Led by 22-year-old flanker Sam Warburton, Wales' young guns have excelled in New Zealand, with No.8 Toby Faletau, 20, giant winger George North, 19, and Dan Lydiate, 23, all impressing as Warren Gatland's men qualified second from Pool D.
Ireland have been equally impressive, defeating Australia en-route to topping their group and setting up a clash between the two RBS 6 Nations contenders in Wellington.
But after failing to deliver on the greatest stage to date, prop Jones insists Wales' new crop posses the talent and the mental strength to break new ground down under.
"They are excellent players," he said. "I don't think I have ever seen a man of George North's size do what he does.
"He is fast and has footwork like Shane [Williams] in a slightly larger body. And the captain (Warburton) is outstanding.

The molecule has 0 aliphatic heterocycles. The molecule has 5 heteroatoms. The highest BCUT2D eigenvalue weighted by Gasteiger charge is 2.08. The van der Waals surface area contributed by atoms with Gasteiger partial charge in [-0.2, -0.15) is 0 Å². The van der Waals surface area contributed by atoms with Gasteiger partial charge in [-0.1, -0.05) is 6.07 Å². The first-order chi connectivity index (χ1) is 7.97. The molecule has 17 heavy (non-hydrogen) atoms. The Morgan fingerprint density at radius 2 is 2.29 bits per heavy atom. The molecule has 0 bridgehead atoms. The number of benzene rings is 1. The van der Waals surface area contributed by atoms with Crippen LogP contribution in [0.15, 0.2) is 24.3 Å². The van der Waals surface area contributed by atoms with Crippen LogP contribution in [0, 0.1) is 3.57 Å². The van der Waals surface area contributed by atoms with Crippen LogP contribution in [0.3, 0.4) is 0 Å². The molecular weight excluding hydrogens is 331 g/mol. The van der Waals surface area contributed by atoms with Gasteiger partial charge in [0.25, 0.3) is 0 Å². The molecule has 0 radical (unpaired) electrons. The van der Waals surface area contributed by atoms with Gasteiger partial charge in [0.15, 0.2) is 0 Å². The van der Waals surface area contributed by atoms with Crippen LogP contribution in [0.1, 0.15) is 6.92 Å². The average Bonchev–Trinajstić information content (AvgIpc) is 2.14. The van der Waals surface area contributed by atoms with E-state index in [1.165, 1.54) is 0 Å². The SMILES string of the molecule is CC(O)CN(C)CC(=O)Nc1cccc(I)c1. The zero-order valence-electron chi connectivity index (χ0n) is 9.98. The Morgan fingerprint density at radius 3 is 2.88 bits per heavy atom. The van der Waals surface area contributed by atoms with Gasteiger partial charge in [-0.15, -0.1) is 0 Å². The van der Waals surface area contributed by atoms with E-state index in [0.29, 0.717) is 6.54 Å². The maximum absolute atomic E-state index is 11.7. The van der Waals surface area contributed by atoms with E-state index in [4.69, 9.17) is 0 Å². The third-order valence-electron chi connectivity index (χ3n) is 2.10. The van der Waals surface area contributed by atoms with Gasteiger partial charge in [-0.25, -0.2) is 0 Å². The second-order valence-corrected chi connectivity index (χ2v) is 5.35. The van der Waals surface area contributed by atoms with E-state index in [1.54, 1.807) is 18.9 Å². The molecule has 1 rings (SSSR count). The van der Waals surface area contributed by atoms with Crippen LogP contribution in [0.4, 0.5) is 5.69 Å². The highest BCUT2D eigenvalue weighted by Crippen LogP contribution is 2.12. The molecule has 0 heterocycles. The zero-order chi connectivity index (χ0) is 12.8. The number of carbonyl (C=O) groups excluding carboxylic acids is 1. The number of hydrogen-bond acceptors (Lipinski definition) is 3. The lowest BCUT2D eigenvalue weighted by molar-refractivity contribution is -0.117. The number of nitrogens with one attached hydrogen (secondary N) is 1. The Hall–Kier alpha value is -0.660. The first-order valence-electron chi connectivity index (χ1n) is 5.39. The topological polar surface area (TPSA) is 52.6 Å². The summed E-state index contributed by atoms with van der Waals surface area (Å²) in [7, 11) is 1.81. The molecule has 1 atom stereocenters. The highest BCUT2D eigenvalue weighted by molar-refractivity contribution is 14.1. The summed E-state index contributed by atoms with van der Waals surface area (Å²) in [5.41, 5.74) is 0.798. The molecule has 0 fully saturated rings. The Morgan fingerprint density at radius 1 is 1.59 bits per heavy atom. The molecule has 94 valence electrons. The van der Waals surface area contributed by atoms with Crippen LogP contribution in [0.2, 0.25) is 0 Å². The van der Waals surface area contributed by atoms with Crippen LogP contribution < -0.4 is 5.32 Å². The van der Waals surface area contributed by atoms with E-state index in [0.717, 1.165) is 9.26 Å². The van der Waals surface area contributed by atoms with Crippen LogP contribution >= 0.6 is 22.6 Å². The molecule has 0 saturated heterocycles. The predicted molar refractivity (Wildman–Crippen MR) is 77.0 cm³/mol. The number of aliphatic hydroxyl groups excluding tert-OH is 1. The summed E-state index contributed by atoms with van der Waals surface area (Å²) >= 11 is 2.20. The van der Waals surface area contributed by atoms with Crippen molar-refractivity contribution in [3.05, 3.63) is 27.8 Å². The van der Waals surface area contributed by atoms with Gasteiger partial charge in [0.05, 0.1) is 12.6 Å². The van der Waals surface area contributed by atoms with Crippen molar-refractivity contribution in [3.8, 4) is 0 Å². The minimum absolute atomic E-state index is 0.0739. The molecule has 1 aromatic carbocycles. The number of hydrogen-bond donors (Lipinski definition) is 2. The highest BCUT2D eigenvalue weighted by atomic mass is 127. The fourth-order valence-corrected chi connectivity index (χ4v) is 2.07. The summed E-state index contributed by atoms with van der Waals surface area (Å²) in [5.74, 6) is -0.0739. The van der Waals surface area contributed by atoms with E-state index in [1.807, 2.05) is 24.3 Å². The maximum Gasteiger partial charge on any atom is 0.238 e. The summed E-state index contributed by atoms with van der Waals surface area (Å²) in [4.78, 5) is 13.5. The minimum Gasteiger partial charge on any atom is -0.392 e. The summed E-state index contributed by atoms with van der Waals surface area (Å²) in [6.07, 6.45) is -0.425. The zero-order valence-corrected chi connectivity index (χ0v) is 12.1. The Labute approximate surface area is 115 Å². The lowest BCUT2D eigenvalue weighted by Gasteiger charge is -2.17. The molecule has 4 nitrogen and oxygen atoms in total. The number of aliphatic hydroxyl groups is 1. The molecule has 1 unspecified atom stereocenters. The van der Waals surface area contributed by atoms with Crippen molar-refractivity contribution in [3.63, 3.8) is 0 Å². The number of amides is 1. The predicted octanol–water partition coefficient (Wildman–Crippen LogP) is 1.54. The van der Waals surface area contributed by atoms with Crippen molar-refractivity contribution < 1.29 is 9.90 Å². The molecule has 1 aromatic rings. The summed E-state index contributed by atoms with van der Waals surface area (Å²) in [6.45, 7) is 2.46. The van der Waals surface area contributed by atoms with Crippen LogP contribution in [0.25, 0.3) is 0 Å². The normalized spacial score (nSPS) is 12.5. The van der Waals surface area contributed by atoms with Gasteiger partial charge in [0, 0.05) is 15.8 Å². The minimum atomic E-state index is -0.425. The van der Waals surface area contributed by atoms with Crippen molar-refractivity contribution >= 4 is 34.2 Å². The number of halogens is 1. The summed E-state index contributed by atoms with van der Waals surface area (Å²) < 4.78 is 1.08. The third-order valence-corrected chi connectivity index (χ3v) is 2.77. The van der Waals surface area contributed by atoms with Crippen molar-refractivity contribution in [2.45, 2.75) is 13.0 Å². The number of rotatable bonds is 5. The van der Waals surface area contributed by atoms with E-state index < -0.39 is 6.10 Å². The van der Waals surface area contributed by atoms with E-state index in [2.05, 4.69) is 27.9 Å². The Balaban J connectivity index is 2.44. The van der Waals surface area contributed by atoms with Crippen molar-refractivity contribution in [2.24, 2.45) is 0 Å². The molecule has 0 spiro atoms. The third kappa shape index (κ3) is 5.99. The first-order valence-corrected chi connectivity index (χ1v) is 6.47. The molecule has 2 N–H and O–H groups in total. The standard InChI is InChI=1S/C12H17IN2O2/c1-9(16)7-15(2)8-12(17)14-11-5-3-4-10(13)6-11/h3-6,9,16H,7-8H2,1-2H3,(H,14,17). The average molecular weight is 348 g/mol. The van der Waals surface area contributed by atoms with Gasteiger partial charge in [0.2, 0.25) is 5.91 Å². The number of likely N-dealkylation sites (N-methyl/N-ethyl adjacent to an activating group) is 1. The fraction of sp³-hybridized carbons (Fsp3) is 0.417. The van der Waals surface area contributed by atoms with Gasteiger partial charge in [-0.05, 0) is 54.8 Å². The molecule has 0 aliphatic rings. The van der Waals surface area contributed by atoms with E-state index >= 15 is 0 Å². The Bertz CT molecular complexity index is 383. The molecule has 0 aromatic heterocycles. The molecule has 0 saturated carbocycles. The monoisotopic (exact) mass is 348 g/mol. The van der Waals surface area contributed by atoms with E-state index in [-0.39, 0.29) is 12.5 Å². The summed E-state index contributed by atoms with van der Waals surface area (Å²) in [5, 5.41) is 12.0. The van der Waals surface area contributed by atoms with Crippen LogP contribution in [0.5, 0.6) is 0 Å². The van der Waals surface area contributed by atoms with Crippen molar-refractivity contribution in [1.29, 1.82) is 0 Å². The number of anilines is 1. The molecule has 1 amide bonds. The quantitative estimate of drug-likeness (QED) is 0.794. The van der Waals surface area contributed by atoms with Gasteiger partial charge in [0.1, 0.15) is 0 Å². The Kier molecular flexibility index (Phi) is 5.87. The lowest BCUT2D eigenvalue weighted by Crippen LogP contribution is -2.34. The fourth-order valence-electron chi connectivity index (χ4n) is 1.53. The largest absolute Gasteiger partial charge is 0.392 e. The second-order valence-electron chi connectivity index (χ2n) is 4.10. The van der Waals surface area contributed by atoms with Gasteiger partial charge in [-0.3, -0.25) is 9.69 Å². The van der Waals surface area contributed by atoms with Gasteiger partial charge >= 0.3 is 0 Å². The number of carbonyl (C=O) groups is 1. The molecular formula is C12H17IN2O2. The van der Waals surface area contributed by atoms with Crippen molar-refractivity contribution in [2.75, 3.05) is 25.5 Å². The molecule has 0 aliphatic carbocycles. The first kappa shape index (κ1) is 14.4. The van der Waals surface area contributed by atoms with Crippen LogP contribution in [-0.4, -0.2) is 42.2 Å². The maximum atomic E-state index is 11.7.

"We also have Dan Lydiate to come back in, another young kid - so it's looking good, a case of hanging on in there now.
"It's like going back to when I first came into the squad with all the young boys who were there, then - the likes of Dwayne Peel, Gethin Jenkins, myself, Ceri Sweeney. Perhaps they're not as overawed as we were back then.
"It's fantastic. They probably think that international rugby is easy."
With Scotland and Italy already heading home and France and England struggling on and off the pitch, Ireland and Wales have been the most impressive of the northern hemisphere contingent.
And after seeing Ireland defeat pre-World Cup favourites Australia during the group stages, Jones admits there'll be no margin for error when the two collide.
"I think it'll be a Six Nations dogfight played in New Zealand," said Jones.
"They are going to come at us like they went at Australia, and we will have to match what they bring.
"That's the best they have played for a while, since the game with England at the end of last season's Six Nations.
"If we get them on a day like that, we know how hard it's going to be.
"It'll be a case of fronting up, something we seem to be doing in this tournament."